He has the learning age of about a nine-month-old and the physical ability of just over a one-year-old. He relies on us totally for all of his personal care and all of his needs have to be met you have to constantly listen out for him, be aware of things for him.

Toby’s subsequent medical history has included regular ear infections and burst ear drums (upsetting his hearing, balance and learning); reflux, leading to hospitalisation for dehydration and subsequent medication; a squint, corrected by surgery in 2004; a diagnosis of Autism Spectrum Disorder in 2010; and many genetic tests – none of which have yet found a cause for his condition.

For years Holly and her husband were told that Antony, now aged 8 was born with global development delay, and suffered from challenging behaviour that he would grow out of. Three years ago the family were told he suffers with autism, but although the findings were a “relief” there’s still more the family want to know. Holly, who now cares for him full time, said:

Any results could make a big difference to his future, and even if there’s some result, no matter how big or small, it would be great news for us.

The Wessex NHS GMC serves 3.5 million people from Dorset, Wiltshire, Hampshire, Isle of Wight and parts of Somerset, Surrey and Sussex. Every sample collected can ultimately contribute to a report that will go back to a participant and their family, and the wider research effort that will use the huge datasets generated from sequencing samples’ genomes.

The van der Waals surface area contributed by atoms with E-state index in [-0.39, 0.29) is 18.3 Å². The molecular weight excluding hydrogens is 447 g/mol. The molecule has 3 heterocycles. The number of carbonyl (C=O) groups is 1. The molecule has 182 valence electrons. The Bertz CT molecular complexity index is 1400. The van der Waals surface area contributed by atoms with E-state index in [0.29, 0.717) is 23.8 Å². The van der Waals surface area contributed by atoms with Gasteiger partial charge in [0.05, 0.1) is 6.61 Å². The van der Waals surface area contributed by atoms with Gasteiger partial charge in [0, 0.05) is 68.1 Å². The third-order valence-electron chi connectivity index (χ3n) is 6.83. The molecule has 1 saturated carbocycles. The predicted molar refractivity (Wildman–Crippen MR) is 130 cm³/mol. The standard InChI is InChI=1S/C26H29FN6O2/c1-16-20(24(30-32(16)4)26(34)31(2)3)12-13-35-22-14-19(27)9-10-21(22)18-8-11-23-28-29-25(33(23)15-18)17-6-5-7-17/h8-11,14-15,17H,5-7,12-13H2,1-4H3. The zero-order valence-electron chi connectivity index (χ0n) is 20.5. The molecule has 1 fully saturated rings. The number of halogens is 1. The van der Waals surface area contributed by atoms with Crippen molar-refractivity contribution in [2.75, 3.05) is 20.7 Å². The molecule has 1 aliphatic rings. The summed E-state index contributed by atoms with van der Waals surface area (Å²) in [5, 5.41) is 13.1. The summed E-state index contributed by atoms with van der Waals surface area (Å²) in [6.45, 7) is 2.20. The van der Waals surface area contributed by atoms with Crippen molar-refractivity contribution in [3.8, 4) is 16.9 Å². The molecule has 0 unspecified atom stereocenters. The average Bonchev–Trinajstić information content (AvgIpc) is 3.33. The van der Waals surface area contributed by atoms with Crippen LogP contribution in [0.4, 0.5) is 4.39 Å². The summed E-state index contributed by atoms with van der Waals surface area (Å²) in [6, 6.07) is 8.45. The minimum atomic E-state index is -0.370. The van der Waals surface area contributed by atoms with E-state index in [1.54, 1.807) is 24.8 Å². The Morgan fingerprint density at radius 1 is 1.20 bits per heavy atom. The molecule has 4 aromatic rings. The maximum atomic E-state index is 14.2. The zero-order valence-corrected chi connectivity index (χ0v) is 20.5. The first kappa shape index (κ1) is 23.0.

Thank you for all your hard work, and to all our participants who’ve signed up so far!


Resources:

  • Consent – for healthcare professionals and participants
  • Results – what can participants find out?
  • Research – joining the research community in the Genomics England Clinical Interpretation Partnership (GeCIP)

PanelApp reaches 150 diagnostic-grade gene panels

The Genomics England PanelApp – our public crowdsourcing tool for evaluating and sharing rare disease gene panels – has now reached 150 gene panels at version 1 or above. This means that the ‘green genes’ on these panels can be used in the analysis of rare disease genomes in the 100,000 Genomes Project, helping to find a diagnosis for patients and their families.

The gene panels (or lists) are first created by our team of curators. PanelApp then allows gene panels to be reviewed online by clinicians and scientists. This vital community knowledge is used to establish a consensus diagnostic-grade gene panel for each rare disease in the 100,000 Genomes Project.

PanelApp gene panels are dynamic, and they are continuously reviewed and curated as new knowledge arises. Our 150 Version 1+ panel target was reached last week when curators and clinicians got together for our 6th Gene Panel Curation Day at the Wellcome Genome Campus in Hinxton. Some of our recent Version 1 panels include Developmental GlaucomaFamilial pulmonary fibrosis and Epidermolysis bullosa.

Thank you to all our reviewers who have helped us reach this target!

To find out more about our gene panel curation, visit PanelApp.